The Disability Rights Commission got some good coverage today on publication of their report on the accessibility of websites. With the new laws coming into play later this year, this is about to be a big deal. In the past, the most referenced case (and mentioned in their report) was:
the Australian case of Maguire v The Sydney Organising Committee for the Olympic Games found that the Committee had been in breach of the Australian Disability Discrimination Act 1992 by failing to provide a website to which Mr Maguire could have access
From memory the argument went along the lines that it shouldn’t be done because it would be too expensive – but the judge (correctly in my view) said something like “it would have been a lot cheaper if you’d taken care at the beginning, so you’ll have to do it anyway”. Case closed.
The report covered people with the following disabilities:
– blind people who use screen readers with synthetic speech or Braille output
– partially sighted people who may use screen magnification
– people who are profoundly deaf and hard of hearing
– people with specific learning difficulties such as dyslexia
– physically impaired people whose use of the Web may be affected by their lack of control of arms and hands, by tremor and by lack of dexterity in hands and fingers
That’s a significant part of the population – particularly if you focus in on those with dyslexia (which is probably as hard a problem to cater for as any of the others because it’s all about writing style versus colours, templates, style sheets and design/layout).
The conclusions are not new – previous studies have reported much the same – but that does not mean they’re not worrying:
Most websites (81%) fail to satisfy the most basic Web Accessibility Initiative category. In addition, the results of the evaluations undertaken by disabled users show that they have characteristics that make it very difficult, if not impossible, for people with certain impairments, especially those who are blind, to make use of the services provided
And one of the recommendations is that government should:
– take steps towards establishing Web accessibility and usability as matters of genuine concern for service providers in the public and private sector, ensuring that its own sites are exemplars of best practice
– sponsor a publicity campaign to make website owners and commissioners better aware of the Web accessibility and usability needs of disabled people, and of their own obligations under the DDA
– take steps towards the systematic collection of data on the following: the extent to which disabled people experience problems with website accessibility in the public and private sectors; the extent to which private sector organisations are aware of their duties in this regard; and the extent to which private sector websites meet acceptable standards for use by disabled people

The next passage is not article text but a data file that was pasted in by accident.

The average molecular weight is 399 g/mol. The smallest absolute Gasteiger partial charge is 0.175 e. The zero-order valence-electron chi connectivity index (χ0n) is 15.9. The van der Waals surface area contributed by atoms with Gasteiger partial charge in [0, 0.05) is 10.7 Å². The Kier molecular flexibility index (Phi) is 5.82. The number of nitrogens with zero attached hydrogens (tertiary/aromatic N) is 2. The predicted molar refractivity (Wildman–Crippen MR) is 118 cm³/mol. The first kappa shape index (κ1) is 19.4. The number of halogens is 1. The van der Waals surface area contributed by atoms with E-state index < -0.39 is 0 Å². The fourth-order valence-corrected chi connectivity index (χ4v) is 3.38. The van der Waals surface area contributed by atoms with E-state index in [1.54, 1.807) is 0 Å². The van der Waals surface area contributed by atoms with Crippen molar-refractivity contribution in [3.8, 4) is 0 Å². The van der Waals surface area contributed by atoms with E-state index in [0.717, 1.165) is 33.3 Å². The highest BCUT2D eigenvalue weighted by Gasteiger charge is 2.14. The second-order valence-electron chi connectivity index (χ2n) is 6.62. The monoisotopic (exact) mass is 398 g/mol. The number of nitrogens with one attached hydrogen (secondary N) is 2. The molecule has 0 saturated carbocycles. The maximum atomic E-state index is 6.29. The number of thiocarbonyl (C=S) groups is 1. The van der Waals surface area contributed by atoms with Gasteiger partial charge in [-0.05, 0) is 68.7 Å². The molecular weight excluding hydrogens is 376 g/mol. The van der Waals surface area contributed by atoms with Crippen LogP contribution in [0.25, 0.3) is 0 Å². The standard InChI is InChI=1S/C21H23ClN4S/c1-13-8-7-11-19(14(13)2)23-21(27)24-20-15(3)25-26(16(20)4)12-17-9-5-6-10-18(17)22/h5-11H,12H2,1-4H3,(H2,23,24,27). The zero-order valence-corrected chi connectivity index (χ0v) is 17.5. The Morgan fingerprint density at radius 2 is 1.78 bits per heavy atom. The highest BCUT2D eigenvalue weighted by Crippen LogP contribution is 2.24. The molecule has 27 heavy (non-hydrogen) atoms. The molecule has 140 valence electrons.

– promote authoritative research into the costs and benefits of designing and testing websites for ease of use by the public in general and by disabled users in particular, and bring the findings to the attention of those with obligations under the DDA.
There are many other recommendations but I am always worried when I see a “government should” sentence. Government should do lots of things and, of course, reports are published every day that say that this is what should happen. But translating the should into action and, better still, translating it from action at the government end into action at the other end (the business or citizen) is quite a challenge – after all, people don’t pay tax, people drive too fast, people smoke, people do what they shouldn’t do – no matter who tells them.
The report does say that government sites are generally better than private sector sites
Of the five sectors investigated, the Government and Information sector achieved much better results than the other sectors, with 32% of home pages achieving automated Level A compliance. For all other sectors, automated compliance levels were approximately 15%.
(and that might be something that the folks in Norfolk want to look at in terms of where does the money go – setting up sites that work across a full range of browsers and that are fully accessible is not cheap!)
They go on to say that only two sites are AA compliant (the minimum hurdle is “A”) and that none were “AAA”. Getting accessibility right at the front end is easier than the back end – so getting A or even AA on your public-facing pages is not a huge challenge, if you do it at the beginning rather than retro-fitting, but getting the same on your content management system will be hard unless it’s done “out of the box” (and find me one system that truly is).
Nowhere in the report can I find the list of sites sampled, or even the ones that are shining examples of the way things look. I’d like to think that DotP sites are, based on independent analysis we’ve already had done, but it doesn’t say in the report. I’ll have to hunt that info down separately and see whether I can gloat (momentarily) or if I have work to do so that the sites are better – after all, feedback is good, no matter whether it’s positive or negative.